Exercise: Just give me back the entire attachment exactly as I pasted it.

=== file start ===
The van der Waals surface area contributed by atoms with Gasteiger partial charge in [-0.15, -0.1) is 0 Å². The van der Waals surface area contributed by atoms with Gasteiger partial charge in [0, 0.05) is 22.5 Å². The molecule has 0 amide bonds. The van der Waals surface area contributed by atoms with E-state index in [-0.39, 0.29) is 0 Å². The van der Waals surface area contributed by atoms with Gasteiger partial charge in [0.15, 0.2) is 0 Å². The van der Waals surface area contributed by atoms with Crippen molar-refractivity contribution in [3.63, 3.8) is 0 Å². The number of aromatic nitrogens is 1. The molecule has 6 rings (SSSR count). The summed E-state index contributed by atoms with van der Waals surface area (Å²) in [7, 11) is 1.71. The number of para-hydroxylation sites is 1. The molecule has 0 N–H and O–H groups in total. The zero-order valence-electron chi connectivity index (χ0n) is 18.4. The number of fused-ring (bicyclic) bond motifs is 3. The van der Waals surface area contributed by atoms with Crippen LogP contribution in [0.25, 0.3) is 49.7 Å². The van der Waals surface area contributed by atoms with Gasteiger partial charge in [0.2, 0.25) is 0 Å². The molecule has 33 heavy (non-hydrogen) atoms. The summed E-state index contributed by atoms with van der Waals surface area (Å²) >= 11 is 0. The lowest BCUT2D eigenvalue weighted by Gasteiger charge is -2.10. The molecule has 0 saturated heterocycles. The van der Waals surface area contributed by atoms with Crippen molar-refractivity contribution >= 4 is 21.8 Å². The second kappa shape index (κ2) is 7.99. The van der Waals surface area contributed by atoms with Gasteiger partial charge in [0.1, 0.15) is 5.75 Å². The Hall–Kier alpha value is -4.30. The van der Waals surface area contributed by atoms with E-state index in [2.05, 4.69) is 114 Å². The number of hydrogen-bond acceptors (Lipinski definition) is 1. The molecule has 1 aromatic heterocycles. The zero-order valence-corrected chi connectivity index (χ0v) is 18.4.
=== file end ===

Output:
The van der Waals surface area contributed by atoms with Gasteiger partial charge in [-0.15, -0.1) is 0 Å². The van der Waals surface area contributed by atoms with Gasteiger partial charge in [0, 0.05) is 22.5 Å². The molecule has 0 amide bonds. The van der Waals surface area contributed by atoms with E-state index in [-0.39, 0.29) is 0 Å². The van der Waals surface area contributed by atoms with Gasteiger partial charge in [0.15, 0.2) is 0 Å². The van der Waals surface area contributed by atoms with Crippen molar-refractivity contribution in [3.63, 3.8) is 0 Å². The number of aromatic nitrogens is 1. The molecule has 6 rings (SSSR count). The summed E-state index contributed by atoms with van der Waals surface area (Å²) in [7, 11) is 1.71. The number of para-hydroxylation sites is 1. The molecule has 0 N–H and O–H groups in total. The zero-order valence-electron chi connectivity index (χ0n) is 18.4. The number of fused-ring (bicyclic) bond motifs is 3. The van der Waals surface area contributed by atoms with Crippen LogP contribution in [0.25, 0.3) is 49.7 Å². The van der Waals surface area contributed by atoms with Gasteiger partial charge in [0.2, 0.25) is 0 Å². The molecule has 33 heavy (non-hydrogen) atoms. The summed E-state index contributed by atoms with van der Waals surface area (Å²) >= 11 is 0. The lowest BCUT2D eigenvalue weighted by Gasteiger charge is -2.10. The molecule has 0 saturated heterocycles. The van der Waals surface area contributed by atoms with Crippen molar-refractivity contribution >= 4 is 21.8 Å². The second kappa shape index (κ2) is 7.99. The van der Waals surface area contributed by atoms with Gasteiger partial charge in [0.1, 0.15) is 5.75 Å². The Hall–Kier alpha value is -4.30. The van der Waals surface area contributed by atoms with E-state index in [2.05, 4.69) is 114 Å². The number of hydrogen-bond acceptors (Lipinski definition) is 1. The molecule has 1 aromatic heterocycles. The zero-order valence-corrected chi connectivity index (χ0v) is 18.4.